Three races into the world’s longest racing season and NASCAR’s soap opera already is at full cry. In his debut with Hendrick Motorsports – stock car racing’s most successful modern team – NASCAR’s most popular driver Dale Earnhardt Jr. has run very competitively in the opening races, sending waves of delight through his legion of fans. At Daytona last month, bad boys Kurt Busch and Tony Stewart got into an on and off-track fight and as a result are on probation. There have also been a series of crew chief suspensions and stiff fines for tiny but critical rule infringements as NASCAR continues its iron-fist rule.
The last two races at the California and Las Vegas Speedways were won in convincing fashion by Carl Edwards aboard one of Jack Roush’s four Roush-Fenway Fords. Edwards, 28, won last year’s second division Busch series championship and hopes to mount a serious run at this year’s Sprint Cup title in his fifth year with Roush’s team. Right now, he leads the points from Kurt’s younger brother Kyle Busch and Daytona 500 winner Ryan Newman.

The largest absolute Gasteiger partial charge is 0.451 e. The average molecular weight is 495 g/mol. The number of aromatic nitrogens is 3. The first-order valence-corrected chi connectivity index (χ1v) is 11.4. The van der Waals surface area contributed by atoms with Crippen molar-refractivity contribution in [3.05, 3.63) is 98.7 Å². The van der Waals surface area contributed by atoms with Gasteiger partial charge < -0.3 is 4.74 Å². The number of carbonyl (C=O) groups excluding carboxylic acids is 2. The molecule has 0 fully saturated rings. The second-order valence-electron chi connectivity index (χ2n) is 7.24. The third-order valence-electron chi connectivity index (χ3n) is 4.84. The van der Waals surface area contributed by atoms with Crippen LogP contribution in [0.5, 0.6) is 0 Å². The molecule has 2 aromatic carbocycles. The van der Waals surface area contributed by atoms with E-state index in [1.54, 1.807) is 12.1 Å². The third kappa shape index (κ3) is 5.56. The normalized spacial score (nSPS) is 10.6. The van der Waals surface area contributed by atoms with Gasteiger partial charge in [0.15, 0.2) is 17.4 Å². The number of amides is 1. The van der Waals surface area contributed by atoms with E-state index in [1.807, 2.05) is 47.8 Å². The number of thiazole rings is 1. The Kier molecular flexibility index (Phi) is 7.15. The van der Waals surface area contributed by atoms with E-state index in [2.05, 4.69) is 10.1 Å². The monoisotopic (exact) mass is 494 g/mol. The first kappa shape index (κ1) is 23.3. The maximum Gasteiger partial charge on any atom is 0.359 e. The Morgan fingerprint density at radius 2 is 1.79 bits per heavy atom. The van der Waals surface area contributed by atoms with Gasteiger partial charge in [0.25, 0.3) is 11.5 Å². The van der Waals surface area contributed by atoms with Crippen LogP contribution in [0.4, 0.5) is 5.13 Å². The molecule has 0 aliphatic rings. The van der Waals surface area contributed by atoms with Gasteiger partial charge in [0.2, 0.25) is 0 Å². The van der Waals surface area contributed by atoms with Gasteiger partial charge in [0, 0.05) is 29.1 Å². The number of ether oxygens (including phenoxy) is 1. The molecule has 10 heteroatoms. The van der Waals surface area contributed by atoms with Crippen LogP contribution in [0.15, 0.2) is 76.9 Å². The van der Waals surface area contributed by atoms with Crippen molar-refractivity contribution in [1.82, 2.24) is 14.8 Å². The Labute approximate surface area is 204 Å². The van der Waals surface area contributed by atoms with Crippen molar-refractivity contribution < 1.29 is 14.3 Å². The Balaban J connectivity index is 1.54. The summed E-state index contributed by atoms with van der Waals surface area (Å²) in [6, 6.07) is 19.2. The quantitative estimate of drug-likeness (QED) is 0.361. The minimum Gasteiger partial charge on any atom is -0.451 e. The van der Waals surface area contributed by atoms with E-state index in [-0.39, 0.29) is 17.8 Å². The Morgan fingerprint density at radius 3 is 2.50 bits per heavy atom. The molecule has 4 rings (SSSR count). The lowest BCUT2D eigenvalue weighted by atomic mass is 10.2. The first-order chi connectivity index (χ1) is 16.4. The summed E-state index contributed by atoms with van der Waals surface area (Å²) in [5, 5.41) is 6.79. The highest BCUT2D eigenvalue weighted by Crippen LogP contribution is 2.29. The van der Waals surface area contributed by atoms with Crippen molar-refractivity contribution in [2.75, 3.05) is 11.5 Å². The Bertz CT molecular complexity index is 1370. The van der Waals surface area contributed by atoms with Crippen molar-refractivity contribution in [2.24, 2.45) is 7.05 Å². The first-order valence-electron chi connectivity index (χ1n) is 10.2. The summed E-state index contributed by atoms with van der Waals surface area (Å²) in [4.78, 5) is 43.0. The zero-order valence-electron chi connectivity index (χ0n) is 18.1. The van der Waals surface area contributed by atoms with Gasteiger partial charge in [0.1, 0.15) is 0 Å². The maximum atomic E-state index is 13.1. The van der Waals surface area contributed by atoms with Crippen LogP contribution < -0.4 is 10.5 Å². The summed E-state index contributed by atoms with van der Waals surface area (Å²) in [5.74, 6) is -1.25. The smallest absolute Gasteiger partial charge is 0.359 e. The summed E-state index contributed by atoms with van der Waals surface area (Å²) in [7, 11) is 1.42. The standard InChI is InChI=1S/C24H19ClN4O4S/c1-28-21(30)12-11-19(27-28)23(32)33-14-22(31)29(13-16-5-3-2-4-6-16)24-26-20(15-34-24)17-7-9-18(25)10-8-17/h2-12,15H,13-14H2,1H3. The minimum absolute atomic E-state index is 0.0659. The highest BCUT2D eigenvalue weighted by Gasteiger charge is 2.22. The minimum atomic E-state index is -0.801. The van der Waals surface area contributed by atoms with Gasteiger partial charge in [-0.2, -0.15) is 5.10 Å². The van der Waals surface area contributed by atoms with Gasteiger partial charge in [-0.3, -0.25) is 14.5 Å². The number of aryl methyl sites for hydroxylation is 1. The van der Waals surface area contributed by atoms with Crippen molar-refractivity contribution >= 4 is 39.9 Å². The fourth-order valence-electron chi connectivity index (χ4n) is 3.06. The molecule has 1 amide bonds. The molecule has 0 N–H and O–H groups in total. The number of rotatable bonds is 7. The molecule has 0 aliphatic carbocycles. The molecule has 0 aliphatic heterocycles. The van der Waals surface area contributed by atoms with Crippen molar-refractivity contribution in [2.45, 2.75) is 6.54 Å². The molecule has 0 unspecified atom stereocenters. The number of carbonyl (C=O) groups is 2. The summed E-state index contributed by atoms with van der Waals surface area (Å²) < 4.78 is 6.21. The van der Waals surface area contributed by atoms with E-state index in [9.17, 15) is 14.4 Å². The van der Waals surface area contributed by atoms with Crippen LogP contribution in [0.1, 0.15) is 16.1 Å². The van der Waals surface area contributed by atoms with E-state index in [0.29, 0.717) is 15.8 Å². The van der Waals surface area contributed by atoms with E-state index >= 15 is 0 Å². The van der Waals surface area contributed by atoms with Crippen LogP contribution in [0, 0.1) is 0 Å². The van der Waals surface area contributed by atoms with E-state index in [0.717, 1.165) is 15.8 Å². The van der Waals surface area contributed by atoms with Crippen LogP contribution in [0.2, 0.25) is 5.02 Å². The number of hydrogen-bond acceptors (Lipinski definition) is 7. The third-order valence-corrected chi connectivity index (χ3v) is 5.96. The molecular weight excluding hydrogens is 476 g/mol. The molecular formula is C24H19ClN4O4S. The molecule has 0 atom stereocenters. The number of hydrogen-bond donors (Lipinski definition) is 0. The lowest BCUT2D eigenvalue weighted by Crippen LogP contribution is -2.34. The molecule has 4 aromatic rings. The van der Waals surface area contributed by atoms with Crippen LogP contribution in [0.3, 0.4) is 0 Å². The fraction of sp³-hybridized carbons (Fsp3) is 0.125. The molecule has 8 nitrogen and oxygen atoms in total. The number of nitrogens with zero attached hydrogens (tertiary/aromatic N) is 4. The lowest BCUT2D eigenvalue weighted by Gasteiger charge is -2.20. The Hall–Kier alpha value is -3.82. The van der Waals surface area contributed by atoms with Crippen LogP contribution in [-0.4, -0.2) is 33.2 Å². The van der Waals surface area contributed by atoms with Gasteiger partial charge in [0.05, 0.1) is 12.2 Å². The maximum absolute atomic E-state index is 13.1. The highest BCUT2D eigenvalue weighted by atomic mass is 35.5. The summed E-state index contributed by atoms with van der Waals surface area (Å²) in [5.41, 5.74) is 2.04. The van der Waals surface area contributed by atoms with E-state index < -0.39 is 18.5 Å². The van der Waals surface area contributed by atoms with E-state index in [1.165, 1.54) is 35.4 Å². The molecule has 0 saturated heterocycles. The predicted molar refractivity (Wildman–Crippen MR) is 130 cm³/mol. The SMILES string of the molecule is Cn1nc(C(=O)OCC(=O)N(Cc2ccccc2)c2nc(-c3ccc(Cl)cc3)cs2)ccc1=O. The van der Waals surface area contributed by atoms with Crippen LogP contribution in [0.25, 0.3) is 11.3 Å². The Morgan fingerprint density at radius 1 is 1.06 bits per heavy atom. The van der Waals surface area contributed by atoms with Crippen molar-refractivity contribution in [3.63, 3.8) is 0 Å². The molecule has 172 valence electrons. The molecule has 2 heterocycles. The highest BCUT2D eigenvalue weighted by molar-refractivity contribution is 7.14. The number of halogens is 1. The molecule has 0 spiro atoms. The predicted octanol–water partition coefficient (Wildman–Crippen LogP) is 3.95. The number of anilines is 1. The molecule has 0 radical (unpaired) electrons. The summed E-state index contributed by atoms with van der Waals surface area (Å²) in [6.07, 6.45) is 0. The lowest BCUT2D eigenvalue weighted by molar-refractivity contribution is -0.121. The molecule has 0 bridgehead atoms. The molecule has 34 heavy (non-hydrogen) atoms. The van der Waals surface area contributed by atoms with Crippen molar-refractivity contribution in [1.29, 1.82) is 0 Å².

But after last Sunday’s race in Las Vegas, Edwards’ winning car was found to be missing a cap from its oil tank and was taken to NASCAR’s R&D Centre in Concord, North Carolina for further evaluation. Over the course of this week NASCAR will decide whether or not the missing cover was a deliberate attempt to find an aerodynamic advantage. Edwards’ team may be fined or penalised and, if found guilty, it could also cost Edwards points and possibly his championship lead.
Meanwhile, heading into this weekend’s round four at the Atlanta Motor Speedway – NASCAR’s fastest track, knocking on the door of 200 mph laps – everyone continues to struggle to find a confident balance from NASCAR’s downforce-reduced new car. And former Champ Car star AJ Allmendinger has been fired after a very frustrating year and a bit in NASCAR, apparently following Jacques Villeneuve into NASCAR oblivion.